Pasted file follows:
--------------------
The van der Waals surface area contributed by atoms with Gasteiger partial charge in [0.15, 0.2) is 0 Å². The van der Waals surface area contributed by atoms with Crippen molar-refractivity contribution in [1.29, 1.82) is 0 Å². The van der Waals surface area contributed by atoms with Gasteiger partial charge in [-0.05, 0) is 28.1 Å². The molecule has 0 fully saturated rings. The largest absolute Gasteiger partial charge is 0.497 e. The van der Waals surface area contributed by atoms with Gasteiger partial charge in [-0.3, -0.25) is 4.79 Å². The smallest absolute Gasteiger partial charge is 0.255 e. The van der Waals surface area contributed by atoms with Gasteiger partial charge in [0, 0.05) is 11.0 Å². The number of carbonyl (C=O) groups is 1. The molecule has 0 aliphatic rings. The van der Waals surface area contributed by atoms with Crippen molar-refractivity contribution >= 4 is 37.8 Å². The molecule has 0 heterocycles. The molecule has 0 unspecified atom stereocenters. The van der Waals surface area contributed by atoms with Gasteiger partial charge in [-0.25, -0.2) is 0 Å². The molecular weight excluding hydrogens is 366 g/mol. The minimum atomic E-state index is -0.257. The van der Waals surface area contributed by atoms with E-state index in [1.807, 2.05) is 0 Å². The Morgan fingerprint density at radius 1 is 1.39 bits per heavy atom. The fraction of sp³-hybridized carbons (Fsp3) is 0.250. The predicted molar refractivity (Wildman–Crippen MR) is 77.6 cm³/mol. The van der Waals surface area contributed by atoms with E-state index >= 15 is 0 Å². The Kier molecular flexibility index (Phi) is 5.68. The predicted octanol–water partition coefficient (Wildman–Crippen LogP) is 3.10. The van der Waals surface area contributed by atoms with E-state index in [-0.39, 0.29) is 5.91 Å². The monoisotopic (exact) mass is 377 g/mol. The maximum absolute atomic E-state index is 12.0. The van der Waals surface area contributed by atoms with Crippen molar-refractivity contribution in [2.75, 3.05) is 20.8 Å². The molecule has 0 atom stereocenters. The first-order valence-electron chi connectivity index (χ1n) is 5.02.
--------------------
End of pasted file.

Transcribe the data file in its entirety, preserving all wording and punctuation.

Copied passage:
The van der Waals surface area contributed by atoms with Gasteiger partial charge in [0.15, 0.2) is 0 Å². The van der Waals surface area contributed by atoms with Crippen molar-refractivity contribution in [1.29, 1.82) is 0 Å². The van der Waals surface area contributed by atoms with Gasteiger partial charge in [-0.05, 0) is 28.1 Å². The molecule has 0 fully saturated rings. The largest absolute Gasteiger partial charge is 0.497 e. The van der Waals surface area contributed by atoms with Gasteiger partial charge in [-0.3, -0.25) is 4.79 Å². The smallest absolute Gasteiger partial charge is 0.255 e. The van der Waals surface area contributed by atoms with Gasteiger partial charge in [0, 0.05) is 11.0 Å². The number of carbonyl (C=O) groups is 1. The molecule has 0 aliphatic rings. The van der Waals surface area contributed by atoms with Crippen molar-refractivity contribution >= 4 is 37.8 Å². The molecule has 0 heterocycles. The molecule has 0 unspecified atom stereocenters. The van der Waals surface area contributed by atoms with Gasteiger partial charge in [-0.25, -0.2) is 0 Å². The molecular weight excluding hydrogens is 366 g/mol. The minimum atomic E-state index is -0.257. The van der Waals surface area contributed by atoms with E-state index in [1.807, 2.05) is 0 Å². The Morgan fingerprint density at radius 1 is 1.39 bits per heavy atom. The fraction of sp³-hybridized carbons (Fsp3) is 0.250. The predicted molar refractivity (Wildman–Crippen MR) is 77.6 cm³/mol. The van der Waals surface area contributed by atoms with E-state index >= 15 is 0 Å². The Kier molecular flexibility index (Phi) is 5.68. The predicted octanol–water partition coefficient (Wildman–Crippen LogP) is 3.10. The van der Waals surface area contributed by atoms with E-state index in [-0.39, 0.29) is 5.91 Å². The monoisotopic (exact) mass is 377 g/mol. The maximum absolute atomic E-state index is 12.0. The van der Waals surface area contributed by atoms with Crippen molar-refractivity contribution in [2.75, 3.05) is 20.8 Å². The molecule has 0 atom stereocenters. The first-order valence-electron chi connectivity index (χ1n) is 5.02.